If breaking a deadline in Davis were taken literally, ours would be a sanguinary city. Fortunately, we live in figurative times.
On July 1, the “deadline” for new labor agreements for city employees came and went. Seemingly every time a contract has come due in Davis in the past decade, even when the City Council was giving away the store, the deadlines have been missed.
All the old contracts expired the last day of June. But those deals — ones the city manager and the council concede are unsustainable — live on. Their terms remain operative until new accords are agreed to or an impasse is reached and the council imposes its last, best and final offer.
Three weeks ago, the City Council unanimously approved a new contract with the police management employees. There remain seven more bargaining units, representing 98 percent of the city’s workforce, without new deals.
A fear expressed to me by two members of the council is that their colleagues may go wobbly. The unions are not budging, not accepting the compromises necessary to allow the city’s expenses to match its revenues. And they worry there may not be a majority on this council willing to declare an impasse and impose terms.
Instead, the majority prefers to wait. But waiting comes with real risks.
The fiscal year will be half over in a few weeks. In its adopted 2012-13 budget, the City Council assumed we would achieve $4 million in savings under new, more cost-conscious terms in the reformed labor contracts. Davis needed to reduce expenses by that much to balance its budget.
As long as the old terms remain in place, there are no savings. Come New Year’s Day, the city will have spent roughly $2 million more on its employees than it had budgeted this fiscal year, because everyone but the six in police management is still working under expired deals.
One reason some on this City Council may be apprehensive about trying to impose terms on the city’s workers is the experience of the previous council.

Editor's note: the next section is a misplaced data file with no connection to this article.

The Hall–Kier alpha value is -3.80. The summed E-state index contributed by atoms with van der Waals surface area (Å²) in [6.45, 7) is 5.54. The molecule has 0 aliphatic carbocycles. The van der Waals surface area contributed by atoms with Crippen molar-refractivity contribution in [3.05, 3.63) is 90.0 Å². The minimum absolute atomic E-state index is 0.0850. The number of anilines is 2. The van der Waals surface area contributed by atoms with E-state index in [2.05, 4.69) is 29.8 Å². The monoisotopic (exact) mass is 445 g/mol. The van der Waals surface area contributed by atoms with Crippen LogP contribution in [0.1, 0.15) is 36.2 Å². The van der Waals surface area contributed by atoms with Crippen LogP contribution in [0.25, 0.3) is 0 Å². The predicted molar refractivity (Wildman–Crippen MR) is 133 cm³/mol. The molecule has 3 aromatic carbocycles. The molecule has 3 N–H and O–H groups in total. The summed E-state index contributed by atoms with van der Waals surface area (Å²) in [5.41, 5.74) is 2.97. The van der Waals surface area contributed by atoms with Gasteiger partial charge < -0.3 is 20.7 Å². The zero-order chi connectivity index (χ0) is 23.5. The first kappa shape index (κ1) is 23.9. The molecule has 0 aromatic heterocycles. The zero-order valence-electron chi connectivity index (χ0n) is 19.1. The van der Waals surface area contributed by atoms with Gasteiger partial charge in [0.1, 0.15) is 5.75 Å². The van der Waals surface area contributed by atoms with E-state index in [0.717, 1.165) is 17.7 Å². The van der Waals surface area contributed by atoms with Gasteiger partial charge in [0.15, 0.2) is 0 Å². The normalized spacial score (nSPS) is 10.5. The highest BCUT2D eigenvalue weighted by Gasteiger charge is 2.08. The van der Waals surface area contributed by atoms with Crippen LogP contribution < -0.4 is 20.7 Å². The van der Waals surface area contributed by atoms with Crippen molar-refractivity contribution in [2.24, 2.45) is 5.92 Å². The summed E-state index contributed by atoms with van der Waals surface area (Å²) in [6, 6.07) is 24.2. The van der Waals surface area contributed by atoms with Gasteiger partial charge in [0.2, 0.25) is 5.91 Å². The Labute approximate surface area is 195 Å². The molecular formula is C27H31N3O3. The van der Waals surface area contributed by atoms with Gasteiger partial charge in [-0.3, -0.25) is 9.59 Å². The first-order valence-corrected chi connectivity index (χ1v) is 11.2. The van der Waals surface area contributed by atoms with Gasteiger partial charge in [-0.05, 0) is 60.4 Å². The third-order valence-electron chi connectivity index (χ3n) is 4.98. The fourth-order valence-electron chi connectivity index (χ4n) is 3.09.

On Dec. 4, 2009, Davis declared an impasse with the Davis City Employees Association after eight months of fruitless contract negotiations. The DCEA membership voted to reject the city’s last, best and final offer on Dec. 17.
A city ordinance and state law set forth procedures that the two parties had to follow before the city could legally impose terms. Over the following six months, those procedures were slowly playing out.
However, the city felt that the DCEA was not cooperating. On May 14, 2010, in a fit of pique, Davis unilaterally decided that the required “fact-finding” process was over and that the council could impose its last, best and final offer. It did so 11 days later.
Unfortunately, the council got bad advice from its attorneys. Davis had no lawful right to unilaterally end the process.
Shawn P. Cloughesy, the chief administrative law judge for the Public Employee Relations Board, ruled in October 2011 that Davis had violated its own ordinance and various sections of state law. As a consequence, the terms of the DCEA’s previous contract, dating back to 2005, were put in place, and the city was required to repay the members of that union roughly $800,000 they had lost under the imposed conditions.
It is that costly misadventure that appears to be weighing heavily on this council.
In the meantime, none of the seven employee groups without contracts has a strong incentive to accept a new deal that reduces the amounts their members are getting under the old agreements. Short of mass layoffs, the workers who hold out the longest probably will suffer the fewest consequences.
So the employees prefer to wait.
What is unclear, because the negotiations are conducted in closed session and everyone is sworn to secrecy, is exactly what the City Council is now offering. The best hint comes from the terms that the police management group — one assistant chief, one captain and four lieutenants — agreed to.
The most important change is a gradual reduction in cafeteria cash-outs. Employees whose medical plans cost less per year than a fixed cap — now $20,000 — can currently cash-out that “savings” for as much as $18,000 on top of their salaries. By 2015-16, the cash-out will itself be capped at $6,000 per year per employee.
Other significant modifications include reducing the city’s medical inflation risk, requiring the employees to pay more toward funding their pensions and, if the Davis Police Officers Association agrees to it, cutting back a bit on the retiree health benefit.
The police management contract also comes with a 5.1 percent pay hike. The assistant police chief, for example, was earning a $138,700 salary under the previous MOU. By 2014-15, he will make $7,100 more.
The hope behind these changes is that the city will be able to better manage its future costs. But it’s unclear to me whether this contract succeeds even in that. It reduces some costs. It does not tie the annual growth in total compensation to the growth in city revenues.
With medical premiums going up 10 percent per year and with CalPERS requiring Davis to pay millions more to fund employee pensions, I don’t see how this gets us on a sustainable path.
Even worse, if the council goes wobbly with the other labor groups, huge cuts in city services might be needed this year to fill in the hole in the budget caused by the delay in achieving new contracts.
— Rich Rifkin is a Davis resident; his column is published every other week. Reach him at [email protected]